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From The Asian Reporter, V14, #23 (June 1, 2004), page 11.

Just be prepared to find life very different here

The Legend of Fire Horse Woman

By Jeanne Wakatsuki Houston

Kensington, 2003

Hardcover, 329 pages, $23.00

By Josephine Bridges

While Sayo, born in the unlucky but powerful year of the Fire Horse, may be the stuff of legend, this novel is also the story of her daughter Hana and her granddaughter Terri. The Legend of Fire Horse Woman spans the Pacific Ocean from Japan to California, and the turbulent years from 1902 to 1945, in two stories told concurrently and enclosed by a mystical prologue and epilogue. Jeanne Wakatsuki Houston does what she set out to do in this novel, and she set out to do a lot.

The earlier story — told in italics for reasons incomprehensible to me since most chapters begin with a setting and a year — follows Sayo from her betrothal to a Japanese man living in California at the turn of the last century to the disappearance and presumed death in the San Francisco earthquake of her great love, a labor organizer and Native American activist (Houston uses the word "Indian," which may make some uneasy) named Cloud. The setting and time span of the later story are compressed to the California high desert internment camp of Manzanar during the last three years of the Second World War. The juxtaposition of the two stories offers the reader both mysteries and solutions, but how these relate becomes clear only as both stories are ending. It’s a tantalizing way to construct a plot.

The Legend of Fire Horse Woman has many strengths, but two stand out among them. First of all, this novel is a staggeringly multicultural work. Far from portraying only Japanese and Japanese Americans, Houston presents Native Americans through Cloud and through the mystical nature of the land on which Manzanar is situated. Terri’s sister Carmen "ran with the Jewish crowd" back in Los Angeles, and "when the word came that the Japanese had to move away, it was the rabbi and some temple members who came to the house offering condolences." Hana yearns for "malasadas, round donuts without holes, delicious, and sticky with sugar, baked by Filipino friends in Los Angeles." Chinese railroad workers who couldn’t find a resting place in a white graveyard are buried in a Japanese garden in San Jose. Italians, Portuguese, Irish, Scots, and Slavonians appear in this narrative. There’s even a Southern white man of admirable intelligence, integrity, and compassion here. Billy, a soldier Terri befriended while he was guarding the camp, writes to her from Europe, "Our company has been hearing a lot about the 100th Infantry Battalion who are Nisei soldiers fighting over here. We hear they’re real brave and tough. Did a fantastic job at Anzio. Some come out of the camps. Hell, I don’t know if I could do that if they locked up my folks."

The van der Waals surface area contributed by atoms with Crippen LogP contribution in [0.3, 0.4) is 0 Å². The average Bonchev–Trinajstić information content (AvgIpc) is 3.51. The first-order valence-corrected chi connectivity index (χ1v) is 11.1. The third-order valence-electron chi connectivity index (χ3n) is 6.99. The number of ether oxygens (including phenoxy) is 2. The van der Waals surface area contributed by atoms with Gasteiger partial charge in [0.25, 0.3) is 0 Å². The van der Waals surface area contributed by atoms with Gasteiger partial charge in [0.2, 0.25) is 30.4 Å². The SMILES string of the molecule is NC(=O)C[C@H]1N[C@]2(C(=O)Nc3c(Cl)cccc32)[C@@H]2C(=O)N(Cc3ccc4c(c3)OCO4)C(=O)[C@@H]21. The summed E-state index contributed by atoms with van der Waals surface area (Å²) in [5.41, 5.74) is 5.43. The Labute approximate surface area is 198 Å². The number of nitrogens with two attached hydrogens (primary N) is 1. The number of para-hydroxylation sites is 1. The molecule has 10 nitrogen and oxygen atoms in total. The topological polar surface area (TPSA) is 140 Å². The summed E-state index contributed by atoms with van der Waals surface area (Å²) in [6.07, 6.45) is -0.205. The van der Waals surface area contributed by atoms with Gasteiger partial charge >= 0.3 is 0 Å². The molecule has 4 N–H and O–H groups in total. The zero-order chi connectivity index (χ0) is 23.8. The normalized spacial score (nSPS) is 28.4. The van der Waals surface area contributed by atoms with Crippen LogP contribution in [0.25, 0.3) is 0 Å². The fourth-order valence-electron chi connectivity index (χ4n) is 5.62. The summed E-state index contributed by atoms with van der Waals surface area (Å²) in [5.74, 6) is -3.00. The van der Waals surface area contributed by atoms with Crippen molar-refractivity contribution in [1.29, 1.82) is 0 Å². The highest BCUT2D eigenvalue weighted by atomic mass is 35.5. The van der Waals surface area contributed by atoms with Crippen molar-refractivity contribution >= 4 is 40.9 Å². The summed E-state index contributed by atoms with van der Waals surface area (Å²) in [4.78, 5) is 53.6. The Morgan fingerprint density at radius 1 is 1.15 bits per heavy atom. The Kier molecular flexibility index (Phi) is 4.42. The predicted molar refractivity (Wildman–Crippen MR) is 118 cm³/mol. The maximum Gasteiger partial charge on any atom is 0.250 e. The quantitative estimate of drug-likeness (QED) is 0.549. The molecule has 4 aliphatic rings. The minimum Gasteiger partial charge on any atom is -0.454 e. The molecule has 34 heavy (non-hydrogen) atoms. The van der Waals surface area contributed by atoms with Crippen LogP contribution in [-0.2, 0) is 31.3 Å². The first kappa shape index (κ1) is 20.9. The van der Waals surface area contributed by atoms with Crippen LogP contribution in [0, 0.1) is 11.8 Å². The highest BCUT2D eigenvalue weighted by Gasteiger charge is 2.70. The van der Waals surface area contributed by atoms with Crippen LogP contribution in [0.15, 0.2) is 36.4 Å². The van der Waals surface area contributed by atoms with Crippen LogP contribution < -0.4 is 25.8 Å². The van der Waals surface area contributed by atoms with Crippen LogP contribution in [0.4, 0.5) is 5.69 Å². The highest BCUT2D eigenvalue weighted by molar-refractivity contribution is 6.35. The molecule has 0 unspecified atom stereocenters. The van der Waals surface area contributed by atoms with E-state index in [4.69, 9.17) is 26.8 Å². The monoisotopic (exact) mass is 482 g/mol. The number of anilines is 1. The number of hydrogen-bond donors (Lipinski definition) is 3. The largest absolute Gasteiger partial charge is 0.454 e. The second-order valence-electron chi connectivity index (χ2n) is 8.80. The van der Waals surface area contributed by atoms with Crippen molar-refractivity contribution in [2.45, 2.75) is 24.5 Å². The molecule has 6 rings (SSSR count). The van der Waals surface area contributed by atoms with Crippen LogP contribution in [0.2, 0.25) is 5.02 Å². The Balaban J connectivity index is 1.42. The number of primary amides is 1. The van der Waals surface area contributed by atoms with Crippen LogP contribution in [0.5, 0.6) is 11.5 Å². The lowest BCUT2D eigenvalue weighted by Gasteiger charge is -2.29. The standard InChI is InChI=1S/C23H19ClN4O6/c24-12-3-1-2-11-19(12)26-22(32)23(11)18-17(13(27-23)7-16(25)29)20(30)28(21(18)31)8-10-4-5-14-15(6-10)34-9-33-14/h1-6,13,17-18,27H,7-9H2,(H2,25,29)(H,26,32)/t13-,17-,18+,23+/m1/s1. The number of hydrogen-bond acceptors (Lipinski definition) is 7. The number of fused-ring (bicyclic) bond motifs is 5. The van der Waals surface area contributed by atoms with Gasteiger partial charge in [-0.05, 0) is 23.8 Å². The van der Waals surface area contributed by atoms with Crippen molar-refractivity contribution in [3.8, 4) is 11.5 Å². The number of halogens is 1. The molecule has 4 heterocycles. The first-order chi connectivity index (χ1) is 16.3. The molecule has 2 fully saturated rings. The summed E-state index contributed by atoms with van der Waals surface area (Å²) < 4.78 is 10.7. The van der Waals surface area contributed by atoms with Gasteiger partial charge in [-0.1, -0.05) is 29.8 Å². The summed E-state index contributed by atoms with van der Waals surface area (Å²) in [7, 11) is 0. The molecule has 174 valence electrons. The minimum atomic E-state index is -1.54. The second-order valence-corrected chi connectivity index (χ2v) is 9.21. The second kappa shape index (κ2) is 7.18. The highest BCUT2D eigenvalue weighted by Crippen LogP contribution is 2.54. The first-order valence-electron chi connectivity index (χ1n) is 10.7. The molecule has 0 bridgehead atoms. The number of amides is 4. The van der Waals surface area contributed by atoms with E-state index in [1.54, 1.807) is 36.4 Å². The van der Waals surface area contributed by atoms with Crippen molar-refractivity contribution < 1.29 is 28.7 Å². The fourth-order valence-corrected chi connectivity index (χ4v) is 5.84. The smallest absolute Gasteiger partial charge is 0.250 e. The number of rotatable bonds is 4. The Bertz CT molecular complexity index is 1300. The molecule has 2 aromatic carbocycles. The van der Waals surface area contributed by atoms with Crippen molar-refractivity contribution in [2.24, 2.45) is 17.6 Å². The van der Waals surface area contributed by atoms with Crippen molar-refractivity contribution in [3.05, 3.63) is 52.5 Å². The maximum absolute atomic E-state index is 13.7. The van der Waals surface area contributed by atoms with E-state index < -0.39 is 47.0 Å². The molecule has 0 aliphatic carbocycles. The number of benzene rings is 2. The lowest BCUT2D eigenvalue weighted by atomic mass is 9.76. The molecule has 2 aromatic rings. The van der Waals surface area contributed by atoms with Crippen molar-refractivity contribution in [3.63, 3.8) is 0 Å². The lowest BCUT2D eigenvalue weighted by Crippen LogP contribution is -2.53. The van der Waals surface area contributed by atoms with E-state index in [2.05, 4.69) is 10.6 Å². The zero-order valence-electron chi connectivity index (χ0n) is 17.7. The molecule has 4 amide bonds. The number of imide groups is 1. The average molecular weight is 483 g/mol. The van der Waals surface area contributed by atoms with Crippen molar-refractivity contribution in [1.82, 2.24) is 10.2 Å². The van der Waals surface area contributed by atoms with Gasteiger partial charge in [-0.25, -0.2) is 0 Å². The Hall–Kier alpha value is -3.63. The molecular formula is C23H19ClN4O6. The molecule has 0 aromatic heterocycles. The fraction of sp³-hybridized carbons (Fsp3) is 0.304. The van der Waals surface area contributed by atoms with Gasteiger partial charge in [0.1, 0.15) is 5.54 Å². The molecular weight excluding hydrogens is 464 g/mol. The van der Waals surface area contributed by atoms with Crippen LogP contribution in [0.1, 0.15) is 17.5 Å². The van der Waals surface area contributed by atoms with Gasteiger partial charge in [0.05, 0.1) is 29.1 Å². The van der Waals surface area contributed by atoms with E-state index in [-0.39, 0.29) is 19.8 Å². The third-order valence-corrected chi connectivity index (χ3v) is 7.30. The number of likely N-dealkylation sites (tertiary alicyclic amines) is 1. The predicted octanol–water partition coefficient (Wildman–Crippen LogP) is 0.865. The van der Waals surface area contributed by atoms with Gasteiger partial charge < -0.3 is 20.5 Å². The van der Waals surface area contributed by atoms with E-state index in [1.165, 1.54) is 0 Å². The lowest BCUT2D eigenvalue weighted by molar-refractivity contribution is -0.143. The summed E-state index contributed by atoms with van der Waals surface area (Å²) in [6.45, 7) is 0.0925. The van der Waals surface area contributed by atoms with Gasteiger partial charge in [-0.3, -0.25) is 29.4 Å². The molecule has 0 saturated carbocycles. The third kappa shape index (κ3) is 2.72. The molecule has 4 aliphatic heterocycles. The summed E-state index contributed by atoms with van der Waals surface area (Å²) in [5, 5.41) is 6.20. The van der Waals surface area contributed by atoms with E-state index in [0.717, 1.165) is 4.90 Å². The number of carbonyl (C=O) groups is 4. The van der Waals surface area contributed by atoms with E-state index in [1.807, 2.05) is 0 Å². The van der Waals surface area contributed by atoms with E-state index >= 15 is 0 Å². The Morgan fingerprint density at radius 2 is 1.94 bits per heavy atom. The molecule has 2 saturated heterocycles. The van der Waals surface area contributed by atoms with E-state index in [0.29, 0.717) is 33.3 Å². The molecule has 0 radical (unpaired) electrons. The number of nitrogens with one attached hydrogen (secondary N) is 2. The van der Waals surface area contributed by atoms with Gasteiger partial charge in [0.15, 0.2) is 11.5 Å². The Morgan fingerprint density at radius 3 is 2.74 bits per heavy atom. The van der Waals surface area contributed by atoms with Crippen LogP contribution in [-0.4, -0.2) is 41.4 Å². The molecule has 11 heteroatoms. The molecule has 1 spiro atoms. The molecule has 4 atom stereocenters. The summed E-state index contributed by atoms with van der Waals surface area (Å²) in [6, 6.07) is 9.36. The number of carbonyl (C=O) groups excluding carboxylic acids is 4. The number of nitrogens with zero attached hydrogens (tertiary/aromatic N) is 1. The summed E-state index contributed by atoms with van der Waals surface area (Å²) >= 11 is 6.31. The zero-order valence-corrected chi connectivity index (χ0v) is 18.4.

The other great strength of this novel is the way it brings history alive. Maybe we all know now that the war ended, the innocent Japanese Americans were released from captivity, and the government of the United States eventually issued a formal apology to the citizens it imprisoned, but all those people enduring all those years of internment didn’t know when or even if it would end.

"Was her journey in Bii Koku (the beautiful land), begun in Hiroshima thirty-nine years before, to end in this wasteland?" wonders Sayo. "Who knows if she will ever see the ocean again?" wonders Terri. "Though it is Thanksgiving Day, Hana knows for them in camp it will be no different from any other day."

Although not every detail is neatly tied up in a bow — nothing wrong with that — The Legend of Fire Horse Woman ends just about as happily, and surprisingly, as anything can end. As Sayo says, "Even here in this godforsaken camp love finds a way."


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